Two preeminent Spanish artists of the 20th century, Joaquin Sorolla and Esteban Vicente, drew inspiration during their final creative periods from the light and color of their gardens: Sorolla's in Madrid and Vicente's in Bridgehampton.
"In the Light of the Garden," opening on Sunday at the Parrish Art Museum in Water Mill, will present painting from 1916 to 1919 by Sorolla (1863-1923) and paintings, works on paper, and small sculptures made by Vicente (1903-2001) between 1985 and 2000.
The exhibition will be augmented by 23 paintings and works on paper from the museum's permanent collection, by Jennifer Bartlett, Charles Burchfield, William Merritt Chase, Robert Dash, Arshile Gorky, Robert Jakob, Jane Peterson, William Lamb Picknell, Fairfield Porter, Ned Smyth, Saul Steinberg, Joseph Stella, Michelle Stuart, Billy Sullivan, and Donald Sultan -- each inspired by their own landscapes.
The first of the show's four gallery spaces will pair Sorolla's luminous paintings in the Impressionist mode with eight lyrical, abstract paintings by Vicente, inviting comparison of the artists' exploration of color, form, and light.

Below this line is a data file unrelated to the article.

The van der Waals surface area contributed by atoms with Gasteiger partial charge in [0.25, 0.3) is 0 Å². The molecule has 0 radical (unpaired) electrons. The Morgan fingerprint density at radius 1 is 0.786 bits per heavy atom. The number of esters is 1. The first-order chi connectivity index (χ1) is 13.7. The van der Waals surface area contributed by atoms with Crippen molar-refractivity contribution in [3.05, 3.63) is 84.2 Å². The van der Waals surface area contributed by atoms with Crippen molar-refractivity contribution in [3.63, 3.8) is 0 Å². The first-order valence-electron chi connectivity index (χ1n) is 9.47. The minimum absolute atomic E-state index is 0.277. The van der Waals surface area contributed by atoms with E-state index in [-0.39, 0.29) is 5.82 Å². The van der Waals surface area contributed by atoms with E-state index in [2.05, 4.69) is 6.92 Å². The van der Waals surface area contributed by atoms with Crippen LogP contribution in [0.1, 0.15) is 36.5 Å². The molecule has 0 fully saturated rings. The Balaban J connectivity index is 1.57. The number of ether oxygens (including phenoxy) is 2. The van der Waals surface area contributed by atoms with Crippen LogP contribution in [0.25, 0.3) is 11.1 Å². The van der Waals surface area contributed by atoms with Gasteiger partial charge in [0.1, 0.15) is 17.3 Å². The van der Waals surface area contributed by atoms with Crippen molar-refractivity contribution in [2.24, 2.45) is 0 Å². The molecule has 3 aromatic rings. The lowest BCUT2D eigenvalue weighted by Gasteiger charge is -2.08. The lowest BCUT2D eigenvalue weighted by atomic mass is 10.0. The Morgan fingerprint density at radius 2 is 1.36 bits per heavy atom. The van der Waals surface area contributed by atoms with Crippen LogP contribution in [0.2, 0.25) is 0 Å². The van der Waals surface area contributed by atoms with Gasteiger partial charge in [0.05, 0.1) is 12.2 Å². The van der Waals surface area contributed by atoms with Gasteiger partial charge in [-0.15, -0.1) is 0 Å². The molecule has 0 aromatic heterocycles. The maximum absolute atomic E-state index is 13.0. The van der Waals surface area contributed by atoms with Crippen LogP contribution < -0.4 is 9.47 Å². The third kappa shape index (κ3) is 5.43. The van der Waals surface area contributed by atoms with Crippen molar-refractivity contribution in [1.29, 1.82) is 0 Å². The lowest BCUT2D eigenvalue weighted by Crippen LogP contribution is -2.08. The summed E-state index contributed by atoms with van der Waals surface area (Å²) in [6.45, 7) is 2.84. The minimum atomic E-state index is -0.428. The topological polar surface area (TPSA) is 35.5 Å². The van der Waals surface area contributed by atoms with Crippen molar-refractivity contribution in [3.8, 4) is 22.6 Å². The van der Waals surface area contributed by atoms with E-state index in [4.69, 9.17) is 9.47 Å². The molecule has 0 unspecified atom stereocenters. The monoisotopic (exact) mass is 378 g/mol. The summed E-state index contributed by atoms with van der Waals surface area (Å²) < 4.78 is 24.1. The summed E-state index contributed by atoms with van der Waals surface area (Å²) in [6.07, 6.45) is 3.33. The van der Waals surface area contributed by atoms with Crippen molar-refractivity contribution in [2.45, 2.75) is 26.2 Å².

In his later works, Sorolla was no longer preoccupied with exact depiction. In his "Patio de la Casa Sorolla" from 1917, for example, a fountain and profusion of flowers and plants dissolve into abstraction. Vicente, too, strips his late compositions of superfluous elements, reducing structure to a minimum.
The gallery titled "In the Studio" features brilliantly colored paintings by Vicente that suggest expansive swaths of native plants and flowers as well as the structure of his garden. Biomorphic and abstract shapes populate his final works on paper, while five small whimsical sculptures made from found objects evoke children's toys.
"Other Artists/Other Gardens" shows works dating from 1878 to 2010, including Chase's "The Big Bayberry Bush (The Bayberry Bush)" from ca. 1895, which depicts the terrain of Shinnecock Hills, and Porter's "South Meadow From the Beach" (1970), which focuses on his immediate landscape.
On Friday, Aug. 12, Alicia Longwell, who organized the exhibition, will introduce Neill Slaughter, an artist and professor, who will illuminate the connections among Sorolla and his contemporaries John Singer Sargent (1856-1925) and Anders Zorn (1860-1920). The talk will begin at 6 p.m.
"In the Light of the Garden" is presented in collaboration with the Museo de Arte Contemporáneo Esteban Vicente in Segovia, and Museo Sorolla in Madrid. It is accompanied by the catalogue "Joaquín Sorolla and Esteban Vicente: In the Light of the Garden," which includes essays by Ana Doldán de Cáceres, the director of the Vicente museum, and Eduardo Bardo Gómez. It will remain on view through Oct. 16.